Futureworld is almost here

The first thing you see at the entry to "Hug: Recent Work by Patricia Piccinini" is a pristine automobile tire, a Jaguar tire to be exact. It appears to have an organic protuberance spilling out and over its top side and thus is an eerie combination of the natural and the manufactured. And that's what makes it a perfect introduction to the current exhibition at the Frye Museum.

Piccinini's art is all about the intersection of hi-tech science and nature. She imagines a future world in which customized life forms have been created through technology. In her world and her art they exist in harmony with the life forms created through evolution, but she can't help wondering if that harmony will exist when such crafted life forms join us in the real world.

Key to understanding her art is awareness of its philosophic underpinnings. These emerge from her sophisticated understanding of the potential power of new biological tools. Through cloning, genetic engineering, stem cell research, bioelectronics we humans already have the capacity to create interspecies hybrids. Piccinini is asking if we have developed the necessary ethical standards and intellectual tools to use that knowledge wisely. And can we ever know what the unintended consequences of such developments will be?

She uses her sculpture, video, drawings and photography to explore these issues. The tire, a fiberglass sculpture, is probably the least shocking of her creations. It is useless as a tire with that massive bulge, but the growth is beautifully formed. This work sacrifices utility for beauty. Can we live with such a compromise? What are its long-term implications? These are questions that arise throughout the exhibit.

Directly behind the tire is a black box theater where "When my baby (when my baby)," a three-and-a-half-minute digital video, runs in a loop. The image is that of a fleshy, hairy, folded surface with little globules moving about just underneath. Not terribly appealing at first, but then it gradually transforms into a face, and somehow it's not distasteful at all. Is this the sort of creature we will learn to live with in the future?

In the next gallery a life-sized, totally realistic statue of a casually dressed woman leans backward. A hairless, pink-skinned, tailed creature completely covers her face; its front legs (or are they arms?) encircle her head. Is the thing attacking her? Or is it embracing her? It's an apt metaphor for the vexing issues at the heart of this artist's work.

More of her fantastic creatures appear in nearby leather "nests." This grouping called "Progenitor (for the Leadbeater's Possum)" is imagined by the artist as consisting of bioengineered animals created by scientists to prevent the extinction of the doomed possum. Piccinini lives in Australia where habitat destruction has put this possum on the endangered list.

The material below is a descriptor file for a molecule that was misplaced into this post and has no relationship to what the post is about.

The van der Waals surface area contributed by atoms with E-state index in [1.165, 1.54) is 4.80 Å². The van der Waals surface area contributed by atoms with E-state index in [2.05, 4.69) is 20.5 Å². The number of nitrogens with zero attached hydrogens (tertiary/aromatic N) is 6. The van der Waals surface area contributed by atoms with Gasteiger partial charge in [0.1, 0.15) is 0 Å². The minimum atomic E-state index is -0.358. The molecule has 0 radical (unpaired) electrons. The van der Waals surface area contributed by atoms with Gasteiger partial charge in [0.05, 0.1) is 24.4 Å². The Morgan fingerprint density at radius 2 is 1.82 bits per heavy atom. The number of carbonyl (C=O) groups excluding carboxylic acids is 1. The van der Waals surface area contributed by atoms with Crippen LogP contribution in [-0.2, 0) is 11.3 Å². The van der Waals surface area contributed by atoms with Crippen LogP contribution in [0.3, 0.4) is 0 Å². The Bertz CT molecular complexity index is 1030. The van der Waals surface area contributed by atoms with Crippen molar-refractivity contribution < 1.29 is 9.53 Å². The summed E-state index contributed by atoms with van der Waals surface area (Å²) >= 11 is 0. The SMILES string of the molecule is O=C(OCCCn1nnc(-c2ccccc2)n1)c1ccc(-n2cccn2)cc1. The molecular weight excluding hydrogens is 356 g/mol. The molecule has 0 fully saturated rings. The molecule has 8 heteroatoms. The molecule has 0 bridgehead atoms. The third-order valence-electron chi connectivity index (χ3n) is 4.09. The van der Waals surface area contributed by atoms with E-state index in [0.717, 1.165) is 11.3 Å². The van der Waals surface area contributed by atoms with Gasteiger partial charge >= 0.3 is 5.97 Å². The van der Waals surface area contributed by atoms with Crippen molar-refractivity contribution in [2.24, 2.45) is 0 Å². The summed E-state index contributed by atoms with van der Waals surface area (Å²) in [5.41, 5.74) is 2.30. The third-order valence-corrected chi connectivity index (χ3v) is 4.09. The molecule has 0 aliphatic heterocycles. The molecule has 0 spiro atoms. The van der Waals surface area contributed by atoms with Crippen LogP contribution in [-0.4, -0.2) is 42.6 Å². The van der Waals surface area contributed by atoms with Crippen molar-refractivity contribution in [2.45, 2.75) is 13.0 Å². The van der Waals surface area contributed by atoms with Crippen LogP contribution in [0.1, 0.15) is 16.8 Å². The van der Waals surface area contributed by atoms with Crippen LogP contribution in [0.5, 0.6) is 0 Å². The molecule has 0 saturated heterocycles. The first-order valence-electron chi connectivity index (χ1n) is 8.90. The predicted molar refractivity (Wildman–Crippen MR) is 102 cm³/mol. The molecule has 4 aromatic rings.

Another species protector is a sharp-toothed, big-eared creature that the artist has fashioned to save the Golden Helmeted Honeyeater, a small Australian bird that is also endangered. Piccinini wonders if we might well have greater luck saving species by creating protectors for them rather than by trying to preserve their habitats. But beware the unintended consequences.

She also has works that blur the line between animal and machine. In addition to that growing Jaguar tire, there are tadpole-like motorcycles that the artist presents as machines in the early stage of their development.

In various media she challenges us to live in harmony with these manmade forms. Are we or they more vulnerable, she asks. What will be our responsibilities to the new creatures we create? Can we interact with them free of preconceived notions and expectations? Working in meticulous detail with the highest-quality materials, she's created a hyperrealistic futureworld that demands clearly defined ethical boundaries, and we don't have them yet.

Piccinnini was born in Freetown, Sierra Leone, and moved to Australia when she was 7. She resides there today with her husband and two young children. Since 1991 her work has been exhibited worldwide. She represented Australia in the 2003 Venice Biennale and has had solo exhibits internationally. This, her first exhibition in the United States, was co-curated by Robin Held, Frye chief curator and director of exhibitions and collections, and Patricia Hickson, curator of the Des Moines Art Center in Iowa, where the exhibit was presented earlier this year.

Piccinini's exhibit is fine art in the garb of science fiction. Given present-day technologies and scientific knowledge, all that she has created is possible, and possible in the not-too-distant future. Her question to us is: Are we ready for what's to come?

by Patricia Piccinini'

Frye Art Museum
704 Terry Ave.
Through Jan. 6, 2008
Free parking, free admission

Freelance writer Nancy Worssam can be reached at editor@capitolhilltimes.com

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